by Miranda Tuttle
Social media has revolutionized the way the current generation communicates. But what about human interaction? Has social media made us less or more social?
Teenagers in today’s society are all familiar with the social media platforms of Snapchat, Facebook, Instagram, Tumblr, Twitter- the list goes on. The purpose of these mediums are to make connections all around the world. Teenagers in the current generation are tuned into social media unlike any other time in history. It’s seems like it would connect people more, but studies have illustrated that social media has interfered with face-to-face interactions.
A study conducted by Flashgap, found that eighty-seven percent of teenagers admitted to missing out on a conversation because of phone distractions. Fifty-four percent experienced a fear of missing out if not actively checking social networks.
The generation today is practically glued to their phones. USC Marshall School of Business conducted a study where one out of four respondents couldn’t recall a time where they were without their devices. Concerns about how this generation is more interested in social media connection and not the immediate interaction with each other, may not be so trivial.
Social Media is not the enemy- in fact, studies have proven the benefits of social media in the professional field. It’s cost efficient, it’s able to give instant feedback to companies that rely on communication; education has also improved and become more current and effective with textbook and helpful teacher feedback. Social media platforms have improved communication in education and business.
There is no denying that social media platforms are making worldwide connections and business transactions possible in exponential ways. Despite the benefits of social media platforms, limitations on personal interactions is a big problem. If society doesn’t recognize the value of human connections and the lack of said skill in today’s teenagers, the necessary steps to improve social skills will not take place. It’s easy to hide behind social platforms. The whole society can suffer because if it. Social media will continue to make our generation less sociable, unless we become more motivated to go and create meaningful personal connections with our real world counterparts.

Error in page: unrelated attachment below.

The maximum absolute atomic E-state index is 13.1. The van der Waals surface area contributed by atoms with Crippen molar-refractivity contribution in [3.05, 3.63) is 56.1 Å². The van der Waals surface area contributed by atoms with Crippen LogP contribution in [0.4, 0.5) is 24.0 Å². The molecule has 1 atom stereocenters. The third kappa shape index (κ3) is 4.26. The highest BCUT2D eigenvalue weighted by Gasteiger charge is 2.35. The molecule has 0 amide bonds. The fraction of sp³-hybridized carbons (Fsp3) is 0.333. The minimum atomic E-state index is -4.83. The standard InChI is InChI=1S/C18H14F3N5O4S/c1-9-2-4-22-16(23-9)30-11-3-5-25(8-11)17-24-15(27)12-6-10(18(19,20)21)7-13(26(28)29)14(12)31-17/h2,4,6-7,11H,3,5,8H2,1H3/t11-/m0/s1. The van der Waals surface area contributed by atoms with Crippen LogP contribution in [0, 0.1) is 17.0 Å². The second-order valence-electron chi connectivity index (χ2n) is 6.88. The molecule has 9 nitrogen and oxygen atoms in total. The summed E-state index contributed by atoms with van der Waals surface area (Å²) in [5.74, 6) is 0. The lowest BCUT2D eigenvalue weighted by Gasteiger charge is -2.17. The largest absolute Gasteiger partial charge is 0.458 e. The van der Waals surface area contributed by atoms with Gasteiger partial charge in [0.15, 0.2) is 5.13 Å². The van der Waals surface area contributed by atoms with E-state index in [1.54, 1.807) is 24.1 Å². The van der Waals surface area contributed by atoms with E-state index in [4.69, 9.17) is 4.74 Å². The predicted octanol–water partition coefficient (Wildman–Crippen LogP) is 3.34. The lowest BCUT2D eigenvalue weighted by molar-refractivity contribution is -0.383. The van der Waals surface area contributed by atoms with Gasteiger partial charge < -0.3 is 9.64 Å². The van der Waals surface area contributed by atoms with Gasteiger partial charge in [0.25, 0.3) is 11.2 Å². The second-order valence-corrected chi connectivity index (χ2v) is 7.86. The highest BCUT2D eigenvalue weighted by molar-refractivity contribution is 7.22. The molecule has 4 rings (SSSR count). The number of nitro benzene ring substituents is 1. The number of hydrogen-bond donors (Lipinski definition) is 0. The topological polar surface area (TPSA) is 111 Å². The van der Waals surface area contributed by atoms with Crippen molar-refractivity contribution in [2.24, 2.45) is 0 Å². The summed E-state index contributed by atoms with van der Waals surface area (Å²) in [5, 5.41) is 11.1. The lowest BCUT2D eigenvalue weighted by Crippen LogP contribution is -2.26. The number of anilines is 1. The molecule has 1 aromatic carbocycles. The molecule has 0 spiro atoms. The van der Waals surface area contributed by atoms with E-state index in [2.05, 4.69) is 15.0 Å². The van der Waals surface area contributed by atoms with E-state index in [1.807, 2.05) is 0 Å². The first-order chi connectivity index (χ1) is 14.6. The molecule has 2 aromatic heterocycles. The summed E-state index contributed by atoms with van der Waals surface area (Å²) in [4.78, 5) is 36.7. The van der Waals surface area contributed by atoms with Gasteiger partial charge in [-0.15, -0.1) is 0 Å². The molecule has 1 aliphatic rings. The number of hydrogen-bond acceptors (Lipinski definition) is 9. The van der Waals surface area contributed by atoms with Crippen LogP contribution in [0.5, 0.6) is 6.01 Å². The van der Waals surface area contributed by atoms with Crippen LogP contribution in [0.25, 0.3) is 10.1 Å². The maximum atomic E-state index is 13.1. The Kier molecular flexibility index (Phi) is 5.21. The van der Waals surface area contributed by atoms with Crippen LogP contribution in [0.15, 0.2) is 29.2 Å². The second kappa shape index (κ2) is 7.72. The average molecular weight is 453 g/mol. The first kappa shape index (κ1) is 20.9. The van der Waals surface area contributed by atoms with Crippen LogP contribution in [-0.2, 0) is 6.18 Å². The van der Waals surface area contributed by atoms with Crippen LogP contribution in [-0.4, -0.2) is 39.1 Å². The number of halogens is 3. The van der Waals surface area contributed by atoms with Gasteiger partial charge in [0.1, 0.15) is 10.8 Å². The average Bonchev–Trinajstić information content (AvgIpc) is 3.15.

Its not uncommon to see teenagers, or even adults completely immersed in their phones at the dinner table, sitting in silence- connecting to others via social media but unaware of the human beings sharing the air around them. The current generation faces a possibility of becoming a society filled with tech savvy people, who are unable to maintain interpersonal communications in the real world- uncomfortable with creating and maintaining important real world relations. Social media will continue to exist in the world, and most likely expand, but the value and skill set of face-to-face interaction cannot be forgotten. It must be learned. Social media, in other words, has made us less social.